The Optimistic Future of Treating Alzheimer’s Disease
Sponsored The future of treatments for people with Alzheimer’s disease and related disorders is very encouraging, according to an expert who’s been studying the disorder for over 40 years.
“It’s a time of promise,” says Michael F. Murphy, M.D., Ph.D., chief medical and scientific officer at Worldwide Clinical Trials. The National Institute on Aging, part of the National Institutes of Health, reports over 5.5 million Americans may have Alzheimer’s, a disease that slowly ruins a person’s memory and cognitive skills.
Dr. Murphy was a lead on some of the earliest industry sponsored studies for the treatment of Alzheimer's disease.
“Since the ‘70s, there’s been an explosion in how we characterize the disease clinically,” says Dr. Murphy. “We understand the clinical presentation so much better now, with better insights as to disease mechanism, and this enables us to design clinical studies more appropriately.”
Scientists have identified two abnormal protein buildups in the brains of Alzheimer’s patients: beta-amyloid “plaque” buildup between nerve cells and “tangles” of tau, another protein. Both are implicated in the destruction of brain cells.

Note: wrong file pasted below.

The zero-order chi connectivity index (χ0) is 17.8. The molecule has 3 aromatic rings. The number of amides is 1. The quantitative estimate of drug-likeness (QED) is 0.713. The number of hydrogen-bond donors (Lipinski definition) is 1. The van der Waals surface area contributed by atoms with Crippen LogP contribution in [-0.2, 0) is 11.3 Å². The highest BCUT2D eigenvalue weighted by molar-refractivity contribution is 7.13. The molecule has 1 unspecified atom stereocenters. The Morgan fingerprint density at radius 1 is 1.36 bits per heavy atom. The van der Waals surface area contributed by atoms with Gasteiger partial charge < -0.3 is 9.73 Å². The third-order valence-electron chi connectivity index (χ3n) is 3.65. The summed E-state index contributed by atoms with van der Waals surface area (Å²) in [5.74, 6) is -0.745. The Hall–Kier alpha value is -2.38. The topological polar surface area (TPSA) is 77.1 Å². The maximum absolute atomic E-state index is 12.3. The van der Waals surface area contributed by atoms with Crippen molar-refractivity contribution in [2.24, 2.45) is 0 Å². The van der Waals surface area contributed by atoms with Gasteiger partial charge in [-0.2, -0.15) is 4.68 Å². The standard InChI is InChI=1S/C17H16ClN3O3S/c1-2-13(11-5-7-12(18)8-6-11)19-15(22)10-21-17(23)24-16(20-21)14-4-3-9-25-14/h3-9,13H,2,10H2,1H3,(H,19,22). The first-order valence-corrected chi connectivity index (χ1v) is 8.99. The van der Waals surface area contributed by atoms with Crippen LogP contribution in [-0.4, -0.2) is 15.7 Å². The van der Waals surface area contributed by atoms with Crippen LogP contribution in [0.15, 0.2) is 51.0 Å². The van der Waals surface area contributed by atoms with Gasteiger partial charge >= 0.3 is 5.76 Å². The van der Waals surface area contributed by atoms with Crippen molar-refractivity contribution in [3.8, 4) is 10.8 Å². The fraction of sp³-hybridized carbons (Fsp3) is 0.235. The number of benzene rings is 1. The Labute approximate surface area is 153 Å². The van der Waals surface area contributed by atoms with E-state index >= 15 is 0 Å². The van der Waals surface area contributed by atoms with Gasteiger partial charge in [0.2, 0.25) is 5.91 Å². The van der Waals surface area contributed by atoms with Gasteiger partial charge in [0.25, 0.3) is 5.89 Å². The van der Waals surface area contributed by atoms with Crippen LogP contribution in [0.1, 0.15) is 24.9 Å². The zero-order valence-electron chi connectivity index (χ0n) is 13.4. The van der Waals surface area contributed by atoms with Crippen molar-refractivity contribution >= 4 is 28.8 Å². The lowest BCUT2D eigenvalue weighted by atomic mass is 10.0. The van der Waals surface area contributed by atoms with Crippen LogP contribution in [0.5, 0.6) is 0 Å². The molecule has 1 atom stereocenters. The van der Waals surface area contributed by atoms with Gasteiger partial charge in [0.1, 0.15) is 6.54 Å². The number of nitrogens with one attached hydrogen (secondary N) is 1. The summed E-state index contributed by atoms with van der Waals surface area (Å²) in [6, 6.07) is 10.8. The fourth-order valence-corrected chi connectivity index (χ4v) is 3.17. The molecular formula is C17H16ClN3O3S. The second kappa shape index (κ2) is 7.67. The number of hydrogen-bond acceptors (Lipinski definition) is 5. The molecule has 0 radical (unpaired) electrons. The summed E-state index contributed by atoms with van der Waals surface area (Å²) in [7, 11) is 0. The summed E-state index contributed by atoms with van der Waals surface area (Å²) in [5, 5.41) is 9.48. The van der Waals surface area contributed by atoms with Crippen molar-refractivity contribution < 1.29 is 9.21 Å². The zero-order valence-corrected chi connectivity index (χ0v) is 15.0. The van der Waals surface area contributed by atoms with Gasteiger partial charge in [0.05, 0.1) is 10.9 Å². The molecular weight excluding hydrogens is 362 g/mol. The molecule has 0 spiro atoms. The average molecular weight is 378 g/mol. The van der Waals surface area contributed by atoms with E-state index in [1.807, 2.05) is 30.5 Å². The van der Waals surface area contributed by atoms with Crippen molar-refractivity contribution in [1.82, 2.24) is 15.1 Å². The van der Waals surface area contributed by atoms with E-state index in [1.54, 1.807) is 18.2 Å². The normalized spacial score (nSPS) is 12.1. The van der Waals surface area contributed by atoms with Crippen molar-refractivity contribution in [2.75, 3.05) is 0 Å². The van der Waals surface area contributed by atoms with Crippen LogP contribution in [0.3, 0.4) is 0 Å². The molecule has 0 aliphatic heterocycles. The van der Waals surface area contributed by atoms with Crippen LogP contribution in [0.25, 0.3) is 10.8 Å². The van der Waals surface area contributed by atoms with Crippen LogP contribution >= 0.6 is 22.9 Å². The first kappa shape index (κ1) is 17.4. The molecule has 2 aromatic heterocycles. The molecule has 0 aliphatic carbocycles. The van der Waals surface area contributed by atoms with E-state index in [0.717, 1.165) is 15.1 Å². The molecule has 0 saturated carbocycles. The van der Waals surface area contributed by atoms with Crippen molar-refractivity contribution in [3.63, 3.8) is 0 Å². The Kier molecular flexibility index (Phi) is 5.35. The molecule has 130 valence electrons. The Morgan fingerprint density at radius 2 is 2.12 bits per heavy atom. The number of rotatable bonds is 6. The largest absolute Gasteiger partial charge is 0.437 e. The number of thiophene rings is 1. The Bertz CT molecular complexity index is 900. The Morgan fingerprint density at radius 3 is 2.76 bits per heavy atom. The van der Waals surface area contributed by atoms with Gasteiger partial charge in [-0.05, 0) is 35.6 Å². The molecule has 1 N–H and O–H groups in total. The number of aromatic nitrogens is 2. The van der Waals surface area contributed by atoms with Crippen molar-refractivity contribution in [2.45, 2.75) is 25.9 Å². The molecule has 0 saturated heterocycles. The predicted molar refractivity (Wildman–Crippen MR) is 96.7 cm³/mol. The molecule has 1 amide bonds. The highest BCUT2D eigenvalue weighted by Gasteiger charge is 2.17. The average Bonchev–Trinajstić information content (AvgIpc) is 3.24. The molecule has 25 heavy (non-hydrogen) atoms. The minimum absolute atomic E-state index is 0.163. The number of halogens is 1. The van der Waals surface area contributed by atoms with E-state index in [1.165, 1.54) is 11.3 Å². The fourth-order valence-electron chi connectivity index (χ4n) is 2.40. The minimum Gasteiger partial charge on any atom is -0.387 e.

Dr. Murphy’s company, Worldwide Clinical Trials, recognized for its long-standing leadership in central nervous system disease research, facilitates clinical trials with the mission to bring life-changing therapies to market. He says the biggest innovation in Alzheimer’s research is linking all the data collected, including genetic contributions, cognitive testing, brain scans, measurements in blood and cerebral spinal fluid and more.
“More data collection tools are available now than ever before,” says Dr. Eric Perakslis, chief science officer at Datavant, a healthcare technology company that partners with Worldwide Clinical Trials and is focused on linking data to support clinical research.
Dr. Murphy says there’s a lot of exciting research happening in the field, including studies in pre-stages and late stages of these brain disorders.
Animal and human research is more sophisticated than ever, and he’s hopeful that big data collection will help lead to new treatments, prevention and, ultimately, a cure.
“There likely will be multiple concurrent therapies targeting different aspects of the illness to prevent Alzheimer’s disease progression,” he says.